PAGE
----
JPMorgan Chief on Mortgages: ‘We Made Too Many Mistakes’

JPMorgan Chase CEO Jaime Dimon conceded that the banking giant “made too many mistakes” in underwriting and servicing subprime mortgages in the buildup to the financial crisis.
In his annual letter to investors released Wednesday, Dimon said the bank “participated in the disaster by originating mortgages that wouldn’t have been given a decade earlier (and won’t be given a decade later).”
“And when delinquencies and foreclosures grew dramatically, we were ill prepared operationally to deal with the extraordinary volume of troubled mortgages and upset borrowers,” Dimon wrote.
But Dimon was also somewhat defensive as well, pointing out that JPMorgan inherited many of the toxic mortgage mess – and subsequent tide of foreclosures –from its acquisition of Bear Sterns and Washington Mutual.
“Early in the crisis, we also stopped dealing with mortgage brokers, some of whom underwrote the worst of the mortgages and probably missold mortgages more than most,” Dimon said.
JPMorgan, now the top U.S. bank by assets, “was one of the better actors in this situation,” he said.
For the first time, Dimon addressed extensively the multi-state, $25 billion mortgage settlement between government officials and the top five U.S. lenders, including JPMorgan.
Dimon said the settlement for JPMorgan Chase consists of the following:

  • Making cash payments of approximately  $1.1 billion (a portion of which will be set aside for payments to borrowers) to 50 states.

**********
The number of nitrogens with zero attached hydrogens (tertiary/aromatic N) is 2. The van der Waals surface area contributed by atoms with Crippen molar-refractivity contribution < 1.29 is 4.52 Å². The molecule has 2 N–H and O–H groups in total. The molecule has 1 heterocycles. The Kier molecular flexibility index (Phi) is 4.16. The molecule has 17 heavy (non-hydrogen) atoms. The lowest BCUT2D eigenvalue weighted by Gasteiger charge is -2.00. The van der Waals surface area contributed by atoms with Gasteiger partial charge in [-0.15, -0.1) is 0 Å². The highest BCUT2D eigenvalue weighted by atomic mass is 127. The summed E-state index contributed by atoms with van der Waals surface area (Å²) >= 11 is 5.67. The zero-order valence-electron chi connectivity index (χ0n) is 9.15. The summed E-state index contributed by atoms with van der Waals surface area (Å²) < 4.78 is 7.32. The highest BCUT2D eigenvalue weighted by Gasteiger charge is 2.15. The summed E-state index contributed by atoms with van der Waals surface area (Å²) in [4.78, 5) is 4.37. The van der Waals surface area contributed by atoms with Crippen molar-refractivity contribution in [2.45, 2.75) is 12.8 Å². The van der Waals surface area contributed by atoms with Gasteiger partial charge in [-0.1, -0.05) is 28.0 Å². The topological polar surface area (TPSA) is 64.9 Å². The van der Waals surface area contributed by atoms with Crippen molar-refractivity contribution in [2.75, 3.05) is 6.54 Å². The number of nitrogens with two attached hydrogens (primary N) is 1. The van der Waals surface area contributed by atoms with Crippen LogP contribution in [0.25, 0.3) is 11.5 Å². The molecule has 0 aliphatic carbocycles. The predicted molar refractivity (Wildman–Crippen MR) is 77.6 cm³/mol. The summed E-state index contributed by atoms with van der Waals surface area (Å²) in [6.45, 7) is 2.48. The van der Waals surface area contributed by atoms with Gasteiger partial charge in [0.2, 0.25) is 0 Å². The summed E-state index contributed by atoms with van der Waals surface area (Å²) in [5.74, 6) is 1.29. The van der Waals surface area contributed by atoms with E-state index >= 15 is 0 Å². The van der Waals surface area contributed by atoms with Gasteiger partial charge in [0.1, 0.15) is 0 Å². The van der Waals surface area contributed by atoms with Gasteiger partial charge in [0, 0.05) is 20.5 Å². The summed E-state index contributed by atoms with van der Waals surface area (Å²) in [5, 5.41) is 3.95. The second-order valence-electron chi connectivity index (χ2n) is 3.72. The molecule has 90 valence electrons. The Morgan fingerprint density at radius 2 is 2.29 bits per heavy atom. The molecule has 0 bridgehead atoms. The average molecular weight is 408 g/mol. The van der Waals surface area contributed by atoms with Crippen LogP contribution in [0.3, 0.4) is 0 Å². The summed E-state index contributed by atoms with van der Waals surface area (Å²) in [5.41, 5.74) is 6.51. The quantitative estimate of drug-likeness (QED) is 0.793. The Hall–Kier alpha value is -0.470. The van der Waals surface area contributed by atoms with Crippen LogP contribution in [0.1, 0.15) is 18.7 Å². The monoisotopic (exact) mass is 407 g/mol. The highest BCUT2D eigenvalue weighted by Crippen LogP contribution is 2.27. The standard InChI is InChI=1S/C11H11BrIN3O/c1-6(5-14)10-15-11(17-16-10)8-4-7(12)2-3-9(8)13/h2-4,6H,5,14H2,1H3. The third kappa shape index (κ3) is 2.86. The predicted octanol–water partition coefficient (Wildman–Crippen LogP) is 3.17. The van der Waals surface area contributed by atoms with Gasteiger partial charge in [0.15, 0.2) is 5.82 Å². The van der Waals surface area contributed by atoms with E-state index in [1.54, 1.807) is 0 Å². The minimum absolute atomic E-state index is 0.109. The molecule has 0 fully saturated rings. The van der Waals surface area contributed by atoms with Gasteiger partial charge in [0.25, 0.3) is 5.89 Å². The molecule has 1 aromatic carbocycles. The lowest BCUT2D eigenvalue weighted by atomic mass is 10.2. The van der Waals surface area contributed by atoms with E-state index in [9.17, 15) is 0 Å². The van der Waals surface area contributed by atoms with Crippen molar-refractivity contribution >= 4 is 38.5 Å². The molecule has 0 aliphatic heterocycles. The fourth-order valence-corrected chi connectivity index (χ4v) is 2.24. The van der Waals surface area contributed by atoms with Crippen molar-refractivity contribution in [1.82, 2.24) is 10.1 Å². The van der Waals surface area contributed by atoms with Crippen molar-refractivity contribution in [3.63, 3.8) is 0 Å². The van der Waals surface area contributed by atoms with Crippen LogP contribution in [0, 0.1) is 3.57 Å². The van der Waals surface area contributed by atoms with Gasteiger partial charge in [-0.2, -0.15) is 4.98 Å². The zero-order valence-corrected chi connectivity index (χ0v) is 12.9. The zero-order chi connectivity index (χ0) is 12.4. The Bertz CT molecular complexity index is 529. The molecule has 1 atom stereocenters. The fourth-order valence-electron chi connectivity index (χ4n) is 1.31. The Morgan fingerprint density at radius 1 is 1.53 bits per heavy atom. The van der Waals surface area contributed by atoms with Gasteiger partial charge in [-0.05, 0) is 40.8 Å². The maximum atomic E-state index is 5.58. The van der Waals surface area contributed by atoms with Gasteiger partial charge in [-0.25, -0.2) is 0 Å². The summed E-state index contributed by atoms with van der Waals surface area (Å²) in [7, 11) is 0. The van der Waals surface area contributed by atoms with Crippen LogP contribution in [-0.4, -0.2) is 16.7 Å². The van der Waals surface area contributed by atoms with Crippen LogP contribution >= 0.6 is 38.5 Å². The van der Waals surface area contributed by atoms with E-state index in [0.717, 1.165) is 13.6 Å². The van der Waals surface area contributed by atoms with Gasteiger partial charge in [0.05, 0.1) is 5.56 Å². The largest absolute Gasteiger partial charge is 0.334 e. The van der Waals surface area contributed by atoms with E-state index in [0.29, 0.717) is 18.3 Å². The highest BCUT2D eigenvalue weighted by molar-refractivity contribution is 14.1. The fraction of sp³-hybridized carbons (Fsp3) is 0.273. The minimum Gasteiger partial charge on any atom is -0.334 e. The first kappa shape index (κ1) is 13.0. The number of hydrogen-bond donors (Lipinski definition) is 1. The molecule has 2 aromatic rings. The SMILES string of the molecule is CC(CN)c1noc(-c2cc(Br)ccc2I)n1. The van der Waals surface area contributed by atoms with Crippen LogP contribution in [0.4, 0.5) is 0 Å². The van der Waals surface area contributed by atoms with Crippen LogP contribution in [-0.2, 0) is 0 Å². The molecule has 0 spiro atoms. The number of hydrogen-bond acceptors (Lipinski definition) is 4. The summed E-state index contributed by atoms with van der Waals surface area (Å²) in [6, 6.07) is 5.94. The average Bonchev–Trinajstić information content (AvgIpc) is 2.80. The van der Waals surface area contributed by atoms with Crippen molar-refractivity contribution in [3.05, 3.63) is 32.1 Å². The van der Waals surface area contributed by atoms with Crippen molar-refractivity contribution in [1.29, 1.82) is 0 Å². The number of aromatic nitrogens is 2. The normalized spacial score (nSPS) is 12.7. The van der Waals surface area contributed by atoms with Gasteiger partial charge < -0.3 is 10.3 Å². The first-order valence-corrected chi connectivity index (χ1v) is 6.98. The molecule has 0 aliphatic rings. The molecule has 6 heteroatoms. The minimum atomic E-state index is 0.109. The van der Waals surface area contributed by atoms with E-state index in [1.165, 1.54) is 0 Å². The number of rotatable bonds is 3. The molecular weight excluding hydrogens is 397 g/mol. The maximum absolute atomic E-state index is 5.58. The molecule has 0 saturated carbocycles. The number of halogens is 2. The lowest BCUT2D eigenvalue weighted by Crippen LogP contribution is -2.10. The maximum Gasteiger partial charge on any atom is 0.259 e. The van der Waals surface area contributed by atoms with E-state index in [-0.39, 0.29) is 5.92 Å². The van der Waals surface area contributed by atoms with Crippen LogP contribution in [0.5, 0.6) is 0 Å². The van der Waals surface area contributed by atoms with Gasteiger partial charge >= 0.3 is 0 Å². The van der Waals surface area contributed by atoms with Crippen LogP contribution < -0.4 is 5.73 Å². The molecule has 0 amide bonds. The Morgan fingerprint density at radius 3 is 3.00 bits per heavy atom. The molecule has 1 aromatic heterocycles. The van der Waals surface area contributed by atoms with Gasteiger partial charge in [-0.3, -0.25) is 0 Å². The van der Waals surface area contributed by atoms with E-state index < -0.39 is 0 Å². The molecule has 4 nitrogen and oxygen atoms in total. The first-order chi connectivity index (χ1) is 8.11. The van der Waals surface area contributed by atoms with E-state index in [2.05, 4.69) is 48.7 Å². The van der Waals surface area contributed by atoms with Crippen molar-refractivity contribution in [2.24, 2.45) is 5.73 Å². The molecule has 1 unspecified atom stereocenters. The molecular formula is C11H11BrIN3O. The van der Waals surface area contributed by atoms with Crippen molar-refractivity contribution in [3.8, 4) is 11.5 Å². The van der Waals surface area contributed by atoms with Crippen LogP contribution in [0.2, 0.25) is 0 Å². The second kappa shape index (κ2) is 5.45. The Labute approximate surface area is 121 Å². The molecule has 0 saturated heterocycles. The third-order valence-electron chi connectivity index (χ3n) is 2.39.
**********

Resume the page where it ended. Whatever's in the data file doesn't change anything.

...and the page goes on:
• Offering approximately $500 million of refinancing relief to certain  “underwater” borrowers whose loans are owned by JPMorgan Chase.
  • Providing approximately $3.7 billion of additional relief for certain borrowers, including reductions of principal on first and second liens, payments to assist with short sales, deficiency balance waivers on past foreclosures and short sales, and forbearance assistance for unemployed homeowners.
  • Agreeing, along with the other banks, to a new set of enhanced nationwide standards for mortgage servicing, including requirements around single point of contact, staffing levels and training, communication with borrowers and document execution in foreclosure cases.

“We have brought enormous resources to bear on fixing our mortgage business,” Dimon said. “Many of our top executives volunteered to help – and we now have some of our best people from finance, risk, technology and operations devoted to this effort. As a result, we are responding rapidly and are improving across the board.”

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